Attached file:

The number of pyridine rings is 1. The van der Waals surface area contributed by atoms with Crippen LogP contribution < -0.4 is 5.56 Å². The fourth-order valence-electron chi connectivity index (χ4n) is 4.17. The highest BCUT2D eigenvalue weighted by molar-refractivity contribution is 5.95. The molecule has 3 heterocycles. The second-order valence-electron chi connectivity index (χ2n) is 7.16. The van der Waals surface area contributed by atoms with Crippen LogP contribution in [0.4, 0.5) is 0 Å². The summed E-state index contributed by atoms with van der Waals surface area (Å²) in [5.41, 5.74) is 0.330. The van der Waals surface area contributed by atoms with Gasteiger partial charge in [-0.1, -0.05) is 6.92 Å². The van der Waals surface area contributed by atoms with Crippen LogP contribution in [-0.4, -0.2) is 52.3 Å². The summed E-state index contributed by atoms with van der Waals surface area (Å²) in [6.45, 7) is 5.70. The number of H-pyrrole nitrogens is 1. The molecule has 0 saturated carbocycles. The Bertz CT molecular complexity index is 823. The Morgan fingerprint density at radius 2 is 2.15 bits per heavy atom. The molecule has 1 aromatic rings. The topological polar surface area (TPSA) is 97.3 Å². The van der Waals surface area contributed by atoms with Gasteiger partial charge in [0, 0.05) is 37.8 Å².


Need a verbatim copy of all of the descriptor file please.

The number of pyridine rings is 1. The van der Waals surface area contributed by atoms with Crippen LogP contribution < -0.4 is 5.56 Å². The fourth-order valence-electron chi connectivity index (χ4n) is 4.17. The highest BCUT2D eigenvalue weighted by molar-refractivity contribution is 5.95. The molecule has 3 heterocycles. The second-order valence-electron chi connectivity index (χ2n) is 7.16. The van der Waals surface area contributed by atoms with Crippen LogP contribution in [0.4, 0.5) is 0 Å². The summed E-state index contributed by atoms with van der Waals surface area (Å²) in [5.41, 5.74) is 0.330. The van der Waals surface area contributed by atoms with Gasteiger partial charge in [-0.1, -0.05) is 6.92 Å². The van der Waals surface area contributed by atoms with Crippen LogP contribution in [-0.4, -0.2) is 52.3 Å². The summed E-state index contributed by atoms with van der Waals surface area (Å²) in [6.45, 7) is 5.70. The number of H-pyrrole nitrogens is 1. The molecule has 0 saturated carbocycles. The Bertz CT molecular complexity index is 823. The Morgan fingerprint density at radius 2 is 2.15 bits per heavy atom. The molecule has 1 aromatic rings. The topological polar surface area (TPSA) is 97.3 Å². The van der Waals surface area contributed by atoms with Gasteiger partial charge in [0, 0.05) is 37.8 Å².